Loaves and Fish

Updated: Nov 9, 2021




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As John 6 begins, we follow Jesus to a mountain. Here, Jesus feeds a large multitude of people with just a few loaves of bread and a few fish. John records these as signs and not miracles. I believe he intends these signs, as N. T. Wright describes, somewhat like a signpost. Signs pointing to the identity of who Jesus is leading others to come and meet Jesus.


John 6:1-14 (NKJV)

6 After these things Jesus went over the Sea of Galilee, which is the Sea of Tiberias. 2 Then a great multitude followed Him, because they saw His signs which He performed on those who were diseased.3 And Jesus went up on the mountain, and there He sat with His disciples. 4 Now the Passover, a feast of the Jews, was near. 5 Then Jesus lifted up His eyes, and seeing a great multitude coming toward Him, He said to Philip, “Where shall we buy bread, that these may eat?” 6 But this He said to test him, for He Himself knew what He would do. 7 Philip answered Him, “Two hundred denarii worth of bread is not sufficient for them, that every one of them may have a little.” 8 One of His disciples, Andrew, Simon Peter’s brother, said to Him, 9 “There is a lad here who has five barley loaves and two small fish, but what are they among so many?” 10 Then Jesus said, “Make the people sit down.” Now there was much grass in the place. So the men sat down, in number about five thousand. 11 And Jesus took the loaves, and when He had given thanks He distributed them to the disciples, and the disciples to those sitting down; and likewise of the fish, as much as they wanted. 12 So when they were filled, He said to His disciples, “Gather up the fragments that remain, so that nothing is lost.” 13 Therefore they gathered them up, and filled twelve baskets with the fragments of the five barley loaves which were left over by those who had eaten. 14 Then those men, when they had seen the sign that Jesus did, said, “This is truly the Prophet who is to come into the world."


The Passover was a significant remembrance for the children of Israel. It's a time where they remembered how God had delivered them from Egyptian bondage. We read about this story in Exodus and the ten plagues God brought on Egypt (ref. Ex. 7). The tenth and final plague was the death of the firstborn. However, God spared or "passed over" the children of Israel whose doorpost was covered with the blood of a lamb as God had instructed (ref. Ex. 11; 12).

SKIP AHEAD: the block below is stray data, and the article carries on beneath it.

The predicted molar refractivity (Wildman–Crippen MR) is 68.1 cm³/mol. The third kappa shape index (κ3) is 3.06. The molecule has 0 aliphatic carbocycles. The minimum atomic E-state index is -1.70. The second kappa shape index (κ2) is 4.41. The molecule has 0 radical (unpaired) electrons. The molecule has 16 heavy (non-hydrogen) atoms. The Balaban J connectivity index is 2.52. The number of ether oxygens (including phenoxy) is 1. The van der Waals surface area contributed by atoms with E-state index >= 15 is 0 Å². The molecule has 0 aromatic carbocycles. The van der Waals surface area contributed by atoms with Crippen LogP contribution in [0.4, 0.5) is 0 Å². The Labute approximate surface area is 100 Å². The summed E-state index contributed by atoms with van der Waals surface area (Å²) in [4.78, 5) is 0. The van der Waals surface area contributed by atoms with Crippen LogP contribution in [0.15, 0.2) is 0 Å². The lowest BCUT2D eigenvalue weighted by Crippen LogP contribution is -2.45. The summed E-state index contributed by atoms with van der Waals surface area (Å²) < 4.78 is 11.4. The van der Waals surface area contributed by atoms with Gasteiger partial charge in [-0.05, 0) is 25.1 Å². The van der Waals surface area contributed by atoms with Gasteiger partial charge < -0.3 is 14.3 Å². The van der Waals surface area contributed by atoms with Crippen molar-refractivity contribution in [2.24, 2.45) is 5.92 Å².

Because it is the time of the Passover, we would expect Jesus to be going to Jerusalem as the custom of His day. Jesus, though, is not in Jerusalem but by the Sea of Galilee on a mountain. Jesus, as Dr. Mackie references, is a prophet out in the "wilderness." 


John gives us this detail as He recounts the crowd's response, "Then those men, when they had seen the sign that Jesus did, said, "This is truly the Prophet who is to come into the world." (Jn. 6:14). As John pushes the story of Jesus forward, he is constantly connecting us back to the Old Testament. In this scene, Jesus is the Prophet speaking from a mountain in the wilderness. This is a clear picture of another prophet who spoke from a mountain declaring the promise of God, Moses.


Deuteronomy 18:15 (NKJV)

The Lord your God will raise up for you a Prophet like me from your midst, from your brethren. Him you shall hear


Later, in (Jn. 6: 41), the Bible records the “Jews then complained” about Jesus because He said, “I am the bread which came down from heaven.” In the wilderness, the children of Israel had complained about the bread from heaven as well. They complained about eating manna (ref. Num. 11). John provides a background for the bread of life discourse that follows in (Jn. 6). The environment is the Exodus, and the Passover, something John intends for us to see. Jesus is one like Moses. However, Jesus is more significant than Moses. Jesus is the true bread from heaven (ref. 6:32).


LOAVES AND FISH



The Scriptures record that Jesus asked Phillip “Where shall we buy bread, that these may eat?” He said this to test Phillip. Like the woman at the well (Jn. 4) and the man healed by the pool (Jn. 5), Phillip only sees the problem, “Two hundred denarii is not enough money to buy food for all of these people.” A denarii was about a day's wage for a laborer. Phillip is speaking about a large sum of money. Jesus is not trying to get Phillip to solve the problem. He is trying to have Phillip and the other disciples look to Him. Problems can consume us. In our minds, the problems can often become greater than Jesus. When problems consume us, we tend to take our eyes off of Jesus.


Andrew speaks up, “there is a boy here with five barley loaves and two small fish” (Jn. 6:8-9). Phillip and Andrew don’t know what to do. All they know to do is tell Jesus what they have. Sometimes when problems are facing us, all we can do is tell Jesus what we have. Be ready, though, because Jesus often does the unexpected.


TWELVE BASKETS


Some misunderstand what Jesus is doing. They are focused on their stomachs. When they had eaten and were full, they come to take Jesus and make Him their king (Jn. 6:15). They understand and make the connection that Jesus is the Prophet, a prophet like Moses who has come into the world (ref. Jn. 6:14). However, they are only looking to have their physical needs met. Jesus is the Provider. He has come to give life, as seen in the other signs John records. Jesus has come to be a fountain of living water and the true bread of life. Jesus though, is doing more. He is doing the unexpected.


John 6:12–13 (NKJV)

So when they were filled, He said to His disciples, “Gather up the fragments that remain, so that nothing is lost.” 13 Therefore they gathered them up, and filled twelve baskets with the fragments of the five barley loaves which were left over by those who had eaten.